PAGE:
PresentationDmidecode reports information about your system's hardware as described in your system BIOS according to the SMBIOS/DMI standard (see a sample output). This information typically includes system manufacturer, model name, serial number, BIOS version, asset tag as well as a lot of other details of varying level of interest and reliability depending on the manufacturer. This will often include usage status for the CPU sockets, expansion slots (e.g. AGP, PCI, ISA) and memory module slots, and the list of I/O ports (e.g. serial, parallel, USB).
DMI data can be used to enable or disable specific portions of kernel code depending on the specific hardware. Thus, one use of dmidecode is for kernel developers to detect system "signatures" and add them to the kernel source code when needed.
Beware that DMI data have proven to be too unreliable to be blindly trusted. Dmidecode does not scan your hardware, it only reports what the BIOS told it to.
Dmidecode was first written by Alan Cox and is now being further developed and maintained by Jean Delvare. It is released under the General Public License (GPL). For more details, you should have a look at the AUTHORS and LICENSE files that come with the source code.
Three additional tools come with dmidecode:
biosdecode prints all BIOS related information it can find (see a sample output);
ownership retrieves the "ownership tag" that can be set on Compaq computers;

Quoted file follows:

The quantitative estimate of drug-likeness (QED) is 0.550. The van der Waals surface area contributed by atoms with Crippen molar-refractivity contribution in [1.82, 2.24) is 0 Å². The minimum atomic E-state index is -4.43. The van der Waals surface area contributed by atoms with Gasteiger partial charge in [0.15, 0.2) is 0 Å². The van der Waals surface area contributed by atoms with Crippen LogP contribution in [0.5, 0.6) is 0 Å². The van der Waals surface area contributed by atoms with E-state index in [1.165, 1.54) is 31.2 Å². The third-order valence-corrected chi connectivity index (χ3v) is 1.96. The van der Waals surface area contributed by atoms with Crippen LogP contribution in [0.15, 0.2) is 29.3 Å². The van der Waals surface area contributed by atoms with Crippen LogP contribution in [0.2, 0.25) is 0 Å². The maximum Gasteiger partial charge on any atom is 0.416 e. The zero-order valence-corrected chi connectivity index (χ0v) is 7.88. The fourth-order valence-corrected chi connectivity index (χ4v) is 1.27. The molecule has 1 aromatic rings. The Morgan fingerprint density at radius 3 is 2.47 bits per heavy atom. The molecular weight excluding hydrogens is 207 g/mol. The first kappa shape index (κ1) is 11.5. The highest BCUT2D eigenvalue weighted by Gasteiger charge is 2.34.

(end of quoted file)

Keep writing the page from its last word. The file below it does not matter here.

vpddecode prints the "vital product data" information that can be found in almost all IBM computers (see a sample output).
DocumentationSome documentation files are distributed with the source code:
CHANGELOG, a list of the changes made to dmidecode
README, which contains general information
Related ArticlesDmidecode is featured in the following articles:
Differentiating between Similar Machines for Imaging
Article by Luc Van de Velde, published on Novell Cool Solutions website.
dmidecode: What's it good for?
Article by Joe Barr, published on Linux.com.
Scripting with dmidecode
Article by Philip J. Hollenback, published on Linux.com.
Supported SystemsDmidecode is known to work on the following systems:
Linux i386, x86-64, ia64
FreeBSD i386, x86-64
NetBSD i386, x86-64
DownloadSource code is available for download (mirror). You can also get the latest sources using CVS.
No binaries are available here, but dmidecode is packaged for several Linux and BSD distributions (Debian, Gentoo and FreeBSD among others), either as a single package or included in a more generic tool set. A BeOS package is also known to exist.
LinksProject page (on Savannah)
Mailing list archives
Project page (on Freshmeat)
Related ToolsDmidecode is used by the following programs:
Prtdiag, a bash script by Tom Callaway that generates a report describing the state of the hardware on the machine.
Beware, it looks like prtdiag will only work with dmidecode 1.8 and former.
Prtdiag (same name, but different script, how confusing), a ksh script by Jens Elkner that displays system configuration and diagnostic information on Linux systems.
Parse::DMIDecode, a perl module by Nicola Worthington offering an interface to DMI data in perl scripts.
The dmidecode code was copied and integrated into the following programs:
Powertweak Linux, a hardware information gathering and Linux system tweaking tool.
Lshw, a Linux hardware listing tool.
hpmodel, part of the HP Management Base collection.
The DMIDecode python module, by Nima Talebi.
Alternative implementations of a DMI table decoder:
PC Pitstop BIOS information utility (for DOS)
Kangwon Univ. Dept. of Computer Imformation and Communications Engineering Software and System Lab.